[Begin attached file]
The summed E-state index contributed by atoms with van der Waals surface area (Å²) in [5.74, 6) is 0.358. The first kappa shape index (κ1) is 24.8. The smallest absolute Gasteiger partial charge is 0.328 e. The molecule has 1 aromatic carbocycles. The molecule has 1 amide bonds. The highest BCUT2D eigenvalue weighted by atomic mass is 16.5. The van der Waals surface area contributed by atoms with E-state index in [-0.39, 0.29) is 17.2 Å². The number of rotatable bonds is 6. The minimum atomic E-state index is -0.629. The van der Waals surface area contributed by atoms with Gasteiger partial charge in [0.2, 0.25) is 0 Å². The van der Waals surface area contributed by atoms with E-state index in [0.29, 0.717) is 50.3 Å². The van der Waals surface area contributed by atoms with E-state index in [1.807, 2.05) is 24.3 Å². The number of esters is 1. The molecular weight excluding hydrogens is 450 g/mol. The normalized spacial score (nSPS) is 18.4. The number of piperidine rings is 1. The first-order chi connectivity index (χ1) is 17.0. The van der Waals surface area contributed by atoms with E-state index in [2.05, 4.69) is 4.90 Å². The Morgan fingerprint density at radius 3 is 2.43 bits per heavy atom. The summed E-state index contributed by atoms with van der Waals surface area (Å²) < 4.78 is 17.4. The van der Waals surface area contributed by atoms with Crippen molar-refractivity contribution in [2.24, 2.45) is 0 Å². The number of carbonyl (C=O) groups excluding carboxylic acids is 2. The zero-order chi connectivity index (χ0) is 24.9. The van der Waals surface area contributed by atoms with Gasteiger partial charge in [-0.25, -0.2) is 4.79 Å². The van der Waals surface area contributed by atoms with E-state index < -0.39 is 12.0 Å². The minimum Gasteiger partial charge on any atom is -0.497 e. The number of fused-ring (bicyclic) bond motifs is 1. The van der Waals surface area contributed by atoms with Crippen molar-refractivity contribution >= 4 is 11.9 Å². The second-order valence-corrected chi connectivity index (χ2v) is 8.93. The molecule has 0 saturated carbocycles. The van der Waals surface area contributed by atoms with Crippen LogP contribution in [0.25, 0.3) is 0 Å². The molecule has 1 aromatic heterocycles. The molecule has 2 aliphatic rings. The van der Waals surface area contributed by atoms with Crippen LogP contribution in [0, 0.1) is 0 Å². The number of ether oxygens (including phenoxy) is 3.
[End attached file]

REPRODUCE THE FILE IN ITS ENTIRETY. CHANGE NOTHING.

The summed E-state index contributed by atoms with van der Waals surface area (Å²) in [5.74, 6) is 0.358. The first kappa shape index (κ1) is 24.8. The smallest absolute Gasteiger partial charge is 0.328 e. The molecule has 1 aromatic carbocycles. The molecule has 1 amide bonds. The highest BCUT2D eigenvalue weighted by atomic mass is 16.5. The van der Waals surface area contributed by atoms with E-state index in [-0.39, 0.29) is 17.2 Å². The number of rotatable bonds is 6. The minimum atomic E-state index is -0.629. The van der Waals surface area contributed by atoms with Gasteiger partial charge in [0.2, 0.25) is 0 Å². The van der Waals surface area contributed by atoms with E-state index in [0.29, 0.717) is 50.3 Å². The van der Waals surface area contributed by atoms with E-state index in [1.807, 2.05) is 24.3 Å². The number of esters is 1. The molecular weight excluding hydrogens is 450 g/mol. The normalized spacial score (nSPS) is 18.4. The number of piperidine rings is 1. The first-order chi connectivity index (χ1) is 17.0. The van der Waals surface area contributed by atoms with E-state index in [2.05, 4.69) is 4.90 Å². The Morgan fingerprint density at radius 3 is 2.43 bits per heavy atom. The summed E-state index contributed by atoms with van der Waals surface area (Å²) < 4.78 is 17.4. The van der Waals surface area contributed by atoms with Crippen molar-refractivity contribution in [2.24, 2.45) is 0 Å². The number of carbonyl (C=O) groups excluding carboxylic acids is 2. The zero-order chi connectivity index (χ0) is 24.9. The van der Waals surface area contributed by atoms with Gasteiger partial charge in [-0.25, -0.2) is 4.79 Å². The van der Waals surface area contributed by atoms with E-state index < -0.39 is 12.0 Å². The minimum Gasteiger partial charge on any atom is -0.497 e. The number of fused-ring (bicyclic) bond motifs is 1. The van der Waals surface area contributed by atoms with Crippen molar-refractivity contribution >= 4 is 11.9 Å². The second-order valence-corrected chi connectivity index (χ2v) is 8.93. The molecule has 0 saturated carbocycles. The van der Waals surface area contributed by atoms with Crippen LogP contribution in [0.25, 0.3) is 0 Å². The molecule has 1 aromatic heterocycles. The molecule has 2 aliphatic rings. The van der Waals surface area contributed by atoms with Crippen LogP contribution in [0, 0.1) is 0 Å². The number of ether oxygens (including phenoxy) is 3.